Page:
We quantify the risks of climate-induced changes in key ecosystem processes during the 21st century by forcing a dynamic global vegetation model with multiple scenarios from 16 climate models and mapping the proportions of model runs showing forest/nonforest shifts or exceedance of natural variability in wildfire frequency and freshwater supply. Our analysis does not assign probabilities to scenarios or weights to models. Instead, we consider distribution of outcomes within three sets of model runs grouped by the amount of global warming they simulate: <2°C (including simulations in which atmospheric composition is held constant, i.e., in which the only climate change is due to greenhouse gases already emitted), 2-3°C, and >3°C. High risk of forest loss is shown for Eurasia, eastern China, Canada, Central America, and Amazonia, with forest extensions into the Arctic and semiarid savannas; more frequent wildfire in Amazonia, the far north, and many semiarid regions; more runoff north of 50°N and in tropical Africa and northwestern South America; and less runoff in West Africa, Central America, southern Europe, and the eastern U.S. Substantially larger areas are affected for global warming >3°C than for <2°C; some features appear only at higher warming levels. A land carbon sink of ≈ 1 Pg of C per yr is simulated for the late 20th century, but for >3°C this sink converts to a carbon source during the 21st century (implying a positive climate feedback) in 44% of cases. The risks continue increasing over the following 200 years, even with atmospheric composition held constant.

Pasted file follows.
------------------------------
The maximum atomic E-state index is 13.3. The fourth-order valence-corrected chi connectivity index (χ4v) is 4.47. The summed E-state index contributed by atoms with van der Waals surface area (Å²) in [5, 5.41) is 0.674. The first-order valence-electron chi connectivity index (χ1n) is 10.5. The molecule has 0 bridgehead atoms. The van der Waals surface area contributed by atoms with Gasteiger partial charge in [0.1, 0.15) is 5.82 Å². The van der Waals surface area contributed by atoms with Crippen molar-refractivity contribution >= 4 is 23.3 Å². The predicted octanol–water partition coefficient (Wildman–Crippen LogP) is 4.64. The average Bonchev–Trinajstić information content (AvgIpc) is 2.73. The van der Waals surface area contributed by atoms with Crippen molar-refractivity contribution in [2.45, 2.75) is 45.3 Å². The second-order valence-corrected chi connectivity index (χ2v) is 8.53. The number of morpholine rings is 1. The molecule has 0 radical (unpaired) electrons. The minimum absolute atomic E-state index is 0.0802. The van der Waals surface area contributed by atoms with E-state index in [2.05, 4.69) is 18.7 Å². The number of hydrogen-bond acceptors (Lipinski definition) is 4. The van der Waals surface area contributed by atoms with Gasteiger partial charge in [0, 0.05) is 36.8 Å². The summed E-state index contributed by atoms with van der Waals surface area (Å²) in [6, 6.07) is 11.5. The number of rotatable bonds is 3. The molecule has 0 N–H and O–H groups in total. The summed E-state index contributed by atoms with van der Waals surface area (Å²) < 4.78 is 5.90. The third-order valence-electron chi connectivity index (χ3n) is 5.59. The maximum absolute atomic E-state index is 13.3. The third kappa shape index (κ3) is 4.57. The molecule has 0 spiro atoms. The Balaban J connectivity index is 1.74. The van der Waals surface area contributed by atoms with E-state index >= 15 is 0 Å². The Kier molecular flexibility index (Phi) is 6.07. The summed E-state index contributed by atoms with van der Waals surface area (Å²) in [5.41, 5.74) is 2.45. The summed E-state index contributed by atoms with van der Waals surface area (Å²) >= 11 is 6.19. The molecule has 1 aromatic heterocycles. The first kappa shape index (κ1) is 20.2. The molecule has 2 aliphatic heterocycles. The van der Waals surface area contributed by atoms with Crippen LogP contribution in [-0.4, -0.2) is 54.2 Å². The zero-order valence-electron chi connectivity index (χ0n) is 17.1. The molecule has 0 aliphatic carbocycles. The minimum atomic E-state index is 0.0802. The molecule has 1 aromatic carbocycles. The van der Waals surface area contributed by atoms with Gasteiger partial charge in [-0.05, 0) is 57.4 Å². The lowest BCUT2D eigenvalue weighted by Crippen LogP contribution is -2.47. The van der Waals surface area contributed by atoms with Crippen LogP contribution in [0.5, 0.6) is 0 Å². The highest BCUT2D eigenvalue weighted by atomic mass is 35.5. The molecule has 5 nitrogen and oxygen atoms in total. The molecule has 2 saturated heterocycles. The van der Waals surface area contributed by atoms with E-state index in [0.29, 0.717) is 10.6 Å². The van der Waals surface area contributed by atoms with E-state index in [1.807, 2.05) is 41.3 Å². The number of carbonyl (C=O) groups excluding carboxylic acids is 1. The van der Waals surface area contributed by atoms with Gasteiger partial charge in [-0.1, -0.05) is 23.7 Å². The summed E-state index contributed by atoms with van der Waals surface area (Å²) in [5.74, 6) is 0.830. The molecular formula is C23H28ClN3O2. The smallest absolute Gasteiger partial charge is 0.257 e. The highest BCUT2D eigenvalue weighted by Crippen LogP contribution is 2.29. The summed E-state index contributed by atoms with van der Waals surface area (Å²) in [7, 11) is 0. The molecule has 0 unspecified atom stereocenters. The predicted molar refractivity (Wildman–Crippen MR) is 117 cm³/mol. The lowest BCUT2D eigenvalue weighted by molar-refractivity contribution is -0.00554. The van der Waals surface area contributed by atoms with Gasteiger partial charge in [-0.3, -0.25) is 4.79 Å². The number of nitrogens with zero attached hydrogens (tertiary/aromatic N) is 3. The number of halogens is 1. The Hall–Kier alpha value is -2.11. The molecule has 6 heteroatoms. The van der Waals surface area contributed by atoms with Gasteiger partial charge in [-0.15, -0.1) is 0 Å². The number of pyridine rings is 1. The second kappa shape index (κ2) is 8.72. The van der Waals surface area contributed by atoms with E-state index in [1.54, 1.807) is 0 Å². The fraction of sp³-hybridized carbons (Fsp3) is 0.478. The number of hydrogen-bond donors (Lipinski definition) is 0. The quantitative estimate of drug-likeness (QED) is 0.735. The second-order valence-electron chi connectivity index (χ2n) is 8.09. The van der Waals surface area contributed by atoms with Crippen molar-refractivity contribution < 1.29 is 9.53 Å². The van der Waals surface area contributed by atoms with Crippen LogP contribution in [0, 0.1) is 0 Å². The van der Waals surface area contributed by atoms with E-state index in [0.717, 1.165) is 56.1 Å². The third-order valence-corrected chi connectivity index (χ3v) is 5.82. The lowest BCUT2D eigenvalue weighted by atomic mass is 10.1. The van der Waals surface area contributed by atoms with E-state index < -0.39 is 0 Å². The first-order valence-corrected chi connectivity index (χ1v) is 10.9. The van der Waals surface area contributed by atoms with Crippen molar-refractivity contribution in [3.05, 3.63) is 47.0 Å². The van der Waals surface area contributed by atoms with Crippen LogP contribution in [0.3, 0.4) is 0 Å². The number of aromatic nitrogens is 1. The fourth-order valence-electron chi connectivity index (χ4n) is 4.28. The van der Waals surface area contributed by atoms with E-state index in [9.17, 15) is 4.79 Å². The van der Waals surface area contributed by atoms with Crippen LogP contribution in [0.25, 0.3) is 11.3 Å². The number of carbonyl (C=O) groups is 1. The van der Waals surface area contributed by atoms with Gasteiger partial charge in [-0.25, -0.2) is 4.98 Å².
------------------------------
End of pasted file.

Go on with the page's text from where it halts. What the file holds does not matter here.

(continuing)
|Number of pages||5|
|Journal||Proceedings of the National Academy of Sciences of the United States of America|
|Publication status||Published - 29 Aug 2006|
- Climate change impacts
- Dangerous climate change
- Ecosystem modeling
- Ecosystem vulnerability